No one wants to invest in a franchise opportunity that is going to go under in the next year or two - in fact, even a franchise system that remains stagnant may not be the most attractive investment for ambitious businesspeople. As such, there are a few ways that prospective franchisees can judge whether a franchise is "hot."

The economic recession hit every industry hard, and franchisors were no different. Entrepreneur magazine cites a study from PricewaterhouseCoopers for the International Franchise Association that found that between 2008 and 2009, franchise units dropped by 4 percent, compared to the 2001 to 2008 period when they grew by 40 percent.

Yet, that doesn't mean that all franchisors have been similarly affected. In fact, many have experienced astounding growth in what the magazine calls a "cold market." To do so, these franchisors have one of two properties: a powerful brand or a "compelling" value proposition, Entrepreneur explains.

"Being part of a brand with virtually 100 percent top of mind awareness with consumers gives potential buyers confidence and security," the source explains. "Without a famous brand name to rely on, however, a franchise company desiring rapid growth in today's market must have the numbers on their side - in a big way."

There are three factors that can help prospective franchisees decide whether a franchisor without immediate name recognition has the required elements to offer them financial security and future growth opportunities.

First, prospective franchisees will be looking for systems with lower investment levels. As a result of the recession, this has become a crucial factor, seeing as financing a business, especially through traditional means, has become next to impossible for many business owners. Now, Entrepreneur notes, most rapid growth franchises should require a total investment of no more than $125,000.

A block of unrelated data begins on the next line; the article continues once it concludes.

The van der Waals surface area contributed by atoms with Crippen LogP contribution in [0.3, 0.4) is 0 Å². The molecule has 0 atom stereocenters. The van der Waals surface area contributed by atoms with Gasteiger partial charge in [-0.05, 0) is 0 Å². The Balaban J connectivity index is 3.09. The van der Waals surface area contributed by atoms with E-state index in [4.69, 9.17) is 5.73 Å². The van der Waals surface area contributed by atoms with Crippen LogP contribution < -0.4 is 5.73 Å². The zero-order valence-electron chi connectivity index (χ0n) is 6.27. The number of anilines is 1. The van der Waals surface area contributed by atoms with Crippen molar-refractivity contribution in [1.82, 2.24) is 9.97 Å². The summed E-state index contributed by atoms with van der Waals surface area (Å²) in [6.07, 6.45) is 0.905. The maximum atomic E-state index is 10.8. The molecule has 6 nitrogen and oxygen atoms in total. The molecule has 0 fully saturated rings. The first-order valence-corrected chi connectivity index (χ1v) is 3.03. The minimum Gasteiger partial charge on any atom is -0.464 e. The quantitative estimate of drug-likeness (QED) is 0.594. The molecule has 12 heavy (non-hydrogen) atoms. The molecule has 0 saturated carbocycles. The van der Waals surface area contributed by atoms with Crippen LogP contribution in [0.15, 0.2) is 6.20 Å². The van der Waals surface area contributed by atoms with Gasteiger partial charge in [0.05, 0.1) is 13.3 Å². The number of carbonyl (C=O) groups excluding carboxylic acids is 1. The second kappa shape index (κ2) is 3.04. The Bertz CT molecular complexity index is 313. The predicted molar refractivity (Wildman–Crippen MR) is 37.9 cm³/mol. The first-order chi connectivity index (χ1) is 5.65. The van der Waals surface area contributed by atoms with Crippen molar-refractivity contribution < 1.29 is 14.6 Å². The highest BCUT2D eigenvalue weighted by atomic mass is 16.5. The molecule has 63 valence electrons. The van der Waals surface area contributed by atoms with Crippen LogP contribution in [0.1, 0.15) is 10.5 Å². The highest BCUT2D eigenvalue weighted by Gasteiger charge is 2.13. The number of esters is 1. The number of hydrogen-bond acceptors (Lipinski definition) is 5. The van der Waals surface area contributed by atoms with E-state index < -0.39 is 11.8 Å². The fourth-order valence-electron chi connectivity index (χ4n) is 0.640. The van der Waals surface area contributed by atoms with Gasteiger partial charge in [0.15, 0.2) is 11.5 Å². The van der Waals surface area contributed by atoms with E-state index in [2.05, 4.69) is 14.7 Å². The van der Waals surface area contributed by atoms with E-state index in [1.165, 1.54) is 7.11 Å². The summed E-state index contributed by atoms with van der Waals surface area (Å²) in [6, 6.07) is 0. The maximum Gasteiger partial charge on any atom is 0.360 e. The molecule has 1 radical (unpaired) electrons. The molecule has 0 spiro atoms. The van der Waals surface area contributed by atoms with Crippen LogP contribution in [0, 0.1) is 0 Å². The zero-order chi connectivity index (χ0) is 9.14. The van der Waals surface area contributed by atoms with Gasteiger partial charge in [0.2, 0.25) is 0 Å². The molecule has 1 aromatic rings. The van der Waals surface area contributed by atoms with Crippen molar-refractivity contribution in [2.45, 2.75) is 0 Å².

Furthermore, franchisees should break even quickly. "In today's market, buyers are looking for a much quicker path to profits. They simply don't want to be in the position of having to feed additional cash into a new business to cover operating deficits for any significant length of time," the magazine writes.

Finally, prospective franchisees should also examine a business' profit margins. This information can be found in the Franchise Disclosure Document, which franchisors are bound to provide interested individuals with, and should show profits that are 15 cents to 10 cents on every dollar, Entrepreneur explains.

However, money isn't everything. Interested franchisees should meet with the franchisor and current franchisees to get a feeling for the corporate culture.

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